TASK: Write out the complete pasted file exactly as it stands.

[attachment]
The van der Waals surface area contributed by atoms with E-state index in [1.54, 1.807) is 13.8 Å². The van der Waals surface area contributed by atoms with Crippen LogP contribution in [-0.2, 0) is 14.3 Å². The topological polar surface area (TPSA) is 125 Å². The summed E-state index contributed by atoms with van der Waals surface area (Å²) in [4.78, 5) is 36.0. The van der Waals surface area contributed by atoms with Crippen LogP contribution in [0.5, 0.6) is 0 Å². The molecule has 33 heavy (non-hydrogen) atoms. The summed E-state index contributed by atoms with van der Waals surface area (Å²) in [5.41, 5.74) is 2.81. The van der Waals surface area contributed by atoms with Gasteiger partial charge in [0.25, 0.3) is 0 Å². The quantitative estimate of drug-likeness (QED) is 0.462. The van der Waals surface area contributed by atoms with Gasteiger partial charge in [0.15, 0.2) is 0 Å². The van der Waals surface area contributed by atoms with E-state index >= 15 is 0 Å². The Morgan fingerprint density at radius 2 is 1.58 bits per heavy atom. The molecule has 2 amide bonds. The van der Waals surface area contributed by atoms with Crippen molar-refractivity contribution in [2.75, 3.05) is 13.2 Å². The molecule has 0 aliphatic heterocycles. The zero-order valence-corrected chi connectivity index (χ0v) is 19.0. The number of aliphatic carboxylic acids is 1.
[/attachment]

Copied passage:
The van der Waals surface area contributed by atoms with E-state index in [1.54, 1.807) is 13.8 Å². The van der Waals surface area contributed by atoms with Crippen LogP contribution in [-0.2, 0) is 14.3 Å². The topological polar surface area (TPSA) is 125 Å². The summed E-state index contributed by atoms with van der Waals surface area (Å²) in [4.78, 5) is 36.0. The van der Waals surface area contributed by atoms with Crippen LogP contribution in [0.5, 0.6) is 0 Å². The molecule has 33 heavy (non-hydrogen) atoms. The summed E-state index contributed by atoms with van der Waals surface area (Å²) in [5.41, 5.74) is 2.81. The van der Waals surface area contributed by atoms with Gasteiger partial charge in [0.25, 0.3) is 0 Å². The quantitative estimate of drug-likeness (QED) is 0.462. The van der Waals surface area contributed by atoms with Gasteiger partial charge in [0.15, 0.2) is 0 Å². The van der Waals surface area contributed by atoms with E-state index >= 15 is 0 Å². The Morgan fingerprint density at radius 2 is 1.58 bits per heavy atom. The molecule has 2 amide bonds. The van der Waals surface area contributed by atoms with Crippen molar-refractivity contribution in [2.75, 3.05) is 13.2 Å². The molecule has 0 aliphatic heterocycles. The zero-order valence-corrected chi connectivity index (χ0v) is 19.0. The number of aliphatic carboxylic acids is 1.